When we got back to Dalanzadgad there was a little dispute over the cost of the trip. We had agreed on a per km trip, and the number of kms was significantly less than the number they had quoted/I had paid for. But they were very good in dealing with it, and in the end agreed to refund me some of the money. On the whole I was very happy with both the Guest House and the tour. So if you ever find yourself in the South Gobi and are after some decent/cheap accommodation, with very hospitable people, you can contact Dembe, email or phone: +976 99535413. Same goes for the tour.

I wanted to go directly from where I was in the center of the Gobi to the Eastern Edge - the location of the border crossing to China. Every time I had mentioned it to anyone in the week leading up to my Gobi trip I was pretty much told to forget it. Again, transport runs to and from UB. It is almost impossible to get anywhere without going through the capital. But I had a stroke of luck - the woman running the guest house asked around town for me. It seems that a lot of people who own stores in Dalanzadgad make the trip to China to buy their goods. And there was a van leaving the following day. It was an old Russian van with no seats, but it wasn't too bad. There were 7 of us in the back for the 15 hours trip across the Gobi Desert. Not a comfortable experience. The driver didn't help; the whole journey went something like "Ruuuuuuuuuuum, screeeech, BANG!" as he floored it, slammed on the brakes, then hit a huge pothole. To top it off I had some.interesting co-passengers. One woman just got her boobs out right in front of me and started using a breast pump. Not once but about three times over the journey. Another woman kept applying wet paper towels to her face in order to keep cool. She looked like a paper-mache monster... Something like this.

We arrived in Zamyn Ude at about 9pm. It is a dusty outpost town that looked as though it had never seen a tourist. It was dark and I had nowhere to stay. Luckily a couple of the woman took me under their wing and gave me a bed for the night. They even took me in their arranged transport over the border the following day... but that needs a whole paragraph of its own...

The crossing from Mongolia is like nothing I have ever seen. The main way to get across (other than train) is in an old Russian jeep. On the Mongolian side it is like bumper cars. The drivers are on a mission to get through as quickly as possible. They literally ram into one another as they jockey for position, with little regard for their vehicles. Our driver was mentally insane - he almost ran over one of the Mongolian police man that was signalling for him to stop, but he just kept on going (seriously, it was so close! The guy had to jump out of the way). Then the jeep in front of us wasn't moving so he just drives up behind it and floors it... sand flying out everywhere from under the tyres, and pushes the guy along. At one point he called one of the border guards over and gave him a bottle of Airag (fermented horse milk) as a bribe I guess. The guard promptly stuck it down his shirt. I think the reason was because jeep didn't have any plates? Driving up to the Mongolian border exit one of the woman lay down behind us and we had to kind of sit on her to hide her. I was wondering what the hell was going on! But it turns out you are only allowed 3 across the back and we had 4. So they made her get out and walk the 100m or so to the border. After which she just jumped straight back in. While driving from the Mongolian to Chineese border the woman stuffed about 20 new and boxed cell-phones into the jeeps roof lining. I would have thought cell-phones would be cheaper in China but evidently not. The Chinese border was no problem and they dropped me at the bus station.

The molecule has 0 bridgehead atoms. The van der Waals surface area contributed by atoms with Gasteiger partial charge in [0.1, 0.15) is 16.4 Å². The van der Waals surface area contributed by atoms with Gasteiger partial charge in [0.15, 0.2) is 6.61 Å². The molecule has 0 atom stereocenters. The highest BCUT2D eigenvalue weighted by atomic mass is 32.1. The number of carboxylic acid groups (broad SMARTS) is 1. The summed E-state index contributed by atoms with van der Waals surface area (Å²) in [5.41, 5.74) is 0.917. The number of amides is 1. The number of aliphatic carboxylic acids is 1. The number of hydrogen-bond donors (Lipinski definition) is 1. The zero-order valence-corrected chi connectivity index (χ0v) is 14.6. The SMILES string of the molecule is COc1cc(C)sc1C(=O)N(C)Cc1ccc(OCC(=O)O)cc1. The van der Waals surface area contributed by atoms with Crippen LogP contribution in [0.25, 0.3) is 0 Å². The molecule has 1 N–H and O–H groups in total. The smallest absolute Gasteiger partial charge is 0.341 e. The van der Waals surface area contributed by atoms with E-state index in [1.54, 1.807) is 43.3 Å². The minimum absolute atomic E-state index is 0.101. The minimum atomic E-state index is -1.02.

My final few random observations from Mongolia -
Mongolians are world champions at snot rockets. Most countries would frown upon this type of behavior. Here it is not only accepted, but almost encouraged. EVERYONE does it, men, woman, children. And almost anywhere is acceptable. It does not really surprise me though, especially in the Gobi. Is it dry and very dusty. The dust gets up your nose and irritates the hell out of it. It is so bad that you can go outside for 10 minutes, then run a finger across your forehead and you'll collect a black dirt/sweat concoction under your nail. Nice eh?
A lot of restaurants have the most shitty exterior that you don't even know they are restaurants  and if you did, you would never eat there! But inside they are VERY nice. I just thought that was strange.
For some reason Mongolian men like to roll up their t-shirts and expose their bellies. I'm not really sure why as I could think of a lot better ways to keep cool. I guess they just think it is fashionable. It is also normal to have one hand rubbing your belly, or playing with your belly-button.
There are a lot of neglected animals here. I guess mainly strays - so they are skinny as anything, but many of them are also injured. Some I saw were pretty horrific, but the worst was one dog that hung around the guest house. Both of its back legs were broken, so it would pull itself along with its useless legs being dragged along behind. I felt sick looking at that dog and wondered why somebody didn't just put it out of its misery.
Mongolians seem to have no awareness of the negative effects of littering. It was common to see people just throwing plastic bottles and wrappers out of their vehicles, especially out in the middle of the desert. I saw it all the time. I thought it was really sad - they are just ruining their beautiful country.

That's all for Mongolia. It was one of the more interesting countries I have visited, and definitely an adventure! The only problem is that it is difficult to travel there independently because the infrastructure is just not in place You either need a lot of time or a lot of money. So I recommend going with a group of friends. That way you can hire a jeep and driver for a week or two, go everywhere you want, and the per person cost is still relatively cheap. Either than or join an organised tour.